Ralph Buntyn

When there is no peace…

“Too long have I had my dwelling among those who hate peace.” (Psalm 120:6)

A recent public opinion poll conducted by the Arab World for Research and Development (AWRAD) and published on November 14 showed that 75% of Palestinians support Hamas’s actions on October 7 as opposed to only 13% who disapprove.

According to the results, 59.3% of the Palestinians expressed ‘extreme support’ for the actions of Hamas on October 7, while 15.7% said they ‘somewhat’ favored the massacre. Fewer than 13% of the Palestinians opposed it.

But the poll not only represented Gaza alone, but also the West Bank.

Polling showed that 68% of the Palestinians in the West Bank said they ‘extremely support’ the massacre of Israelis, while another 14.8% said they ‘somewhat’ support it. In total, 87.7% of the Palestinians in the West Bank have a positive sentiment toward Hamas. Only 10.2% of the Palestinians living in the West Bank have a negative sentiment toward Hamas.

Despite the ugliness of Hamas’ recent horrific actions and its total mismanagement of Gaza, the Palestinians still favor their rule.

Is this a legitimate partner for peace with Israel?

Is it even possible for Israel to achieve peace with its Arab neighbors? If so, this peace must be built on foundations of security, justice, and above all, truth. Sadly, truth has been the first casualty of past Arab campaigns against Israel. To begin to resolve the conflict a policy of coexistence must be agreed upon. A durable peace requires partners who seek a durable solution.

The Palestinian Arabs were offered a state by the United Nations in 1947, and they rejected it. So did the surrounding Arab states who unanimously opposed Palestinian statehood.

We see global demonstrations for Palestine to be free “from the river to the sea,” meaning no Israel, hardly a policy of coexistence. Until more than a couple of Arab nations make their peace with Israel’s existence by also establishing a formal peace the madness will continue.

Consider that for close to a century Arab society and Arab politics have been driven by an anti-Jewish obsession that has known no limits. Israel’s very existence remains a crucial obstacle to be overcome if a durable peace is to be achieved.

When the West Bank and Gaza, which Jordan and Egypt captured in 1948, were in Arab hands the issue of Palestinian statehood was neither heard in either place or was it an issue with surrounding Arab nations. Thus, there is no shred of an historical connection linking the demand for Palestinian statehood to Israel’s declaration of statehood. Only in 1967 when Israel defeated the combined forces of Egypt, Syria, Iraq, and Jordan did the subject of Palestinian statehood become an issue to Arab neighbors.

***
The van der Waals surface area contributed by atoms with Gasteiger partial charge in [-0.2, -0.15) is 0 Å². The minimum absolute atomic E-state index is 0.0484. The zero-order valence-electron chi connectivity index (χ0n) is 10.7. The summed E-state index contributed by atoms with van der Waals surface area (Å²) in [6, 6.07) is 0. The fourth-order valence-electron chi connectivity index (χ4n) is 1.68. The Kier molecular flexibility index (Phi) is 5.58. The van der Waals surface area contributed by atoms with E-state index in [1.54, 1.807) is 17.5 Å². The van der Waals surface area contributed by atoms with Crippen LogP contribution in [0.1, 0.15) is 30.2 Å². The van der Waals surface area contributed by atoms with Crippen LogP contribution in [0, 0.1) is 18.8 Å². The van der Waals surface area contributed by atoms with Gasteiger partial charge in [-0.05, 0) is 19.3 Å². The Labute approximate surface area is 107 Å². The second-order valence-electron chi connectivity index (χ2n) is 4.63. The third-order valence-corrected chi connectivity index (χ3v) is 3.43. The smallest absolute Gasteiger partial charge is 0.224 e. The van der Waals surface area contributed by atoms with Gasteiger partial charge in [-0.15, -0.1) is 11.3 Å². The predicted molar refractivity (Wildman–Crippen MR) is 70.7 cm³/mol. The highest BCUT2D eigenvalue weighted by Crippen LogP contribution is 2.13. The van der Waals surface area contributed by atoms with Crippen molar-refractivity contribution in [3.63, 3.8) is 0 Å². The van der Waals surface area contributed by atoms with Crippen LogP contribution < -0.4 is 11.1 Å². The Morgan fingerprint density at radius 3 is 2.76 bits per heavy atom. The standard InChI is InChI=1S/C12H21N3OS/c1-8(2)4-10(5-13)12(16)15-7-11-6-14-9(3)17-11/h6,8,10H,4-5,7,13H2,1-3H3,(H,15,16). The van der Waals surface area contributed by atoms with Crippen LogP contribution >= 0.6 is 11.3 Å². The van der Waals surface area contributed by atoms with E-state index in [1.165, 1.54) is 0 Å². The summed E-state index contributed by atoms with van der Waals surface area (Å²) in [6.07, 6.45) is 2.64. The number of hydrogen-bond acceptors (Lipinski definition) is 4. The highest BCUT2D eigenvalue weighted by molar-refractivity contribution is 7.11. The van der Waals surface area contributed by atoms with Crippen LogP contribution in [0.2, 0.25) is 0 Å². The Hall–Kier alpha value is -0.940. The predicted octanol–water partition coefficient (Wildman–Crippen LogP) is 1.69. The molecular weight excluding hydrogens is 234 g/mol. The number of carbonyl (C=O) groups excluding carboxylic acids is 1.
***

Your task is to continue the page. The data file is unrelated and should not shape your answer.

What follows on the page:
The problem is not territorial but existential.

As former Ambassador (ret.) Yoram Ettinger stated so well in a recent issue of his newsletter, the Palestinians have a track record of biting the hands that feed them.

From collaborating with the Muslim Brotherhood in Egypt in the early 1950s to terrorizing Syria, their host country in the 1960s. There was Black September in 1970 when Palestinian leadership triggered a civil war in Jordan and thousands of Palestinians were either killed or expelled and the PLO was driven out of the country. In 1970-82 Palestinian leadership instigated a series of civil wars in Lebanon in efforts to take over their host country.

Where is the legitimate partner for peace?

The issue of the Palestinian Arabs requires a fair and forthright solution that considers their full situation. But not in exchange for a Palestinian state bordering Tel Aviv that would pose a lethal threat to Israel’s existence.

If the best predictor of future behavior is past behavior, then there is a justifiable cause for concern.

About the Author
Ralph Buntyn is a retired marketing executive for a Fortune 500 company. He is executive vice-president and associate editor for United Israel World Union, an 80 year old Jewish educational organization dedicated to propagating the ideals of the Decalogue faith on a universal scale. An author and writer, his articles and essays have appeared in various media outlets including The Southern Shofar, The Jerusalem Post, and the United Israel Bulletin. He is the author of "The Book of David: David Horowitz: Dean of United Nations Press Corps and Founder: United Israel World Union."
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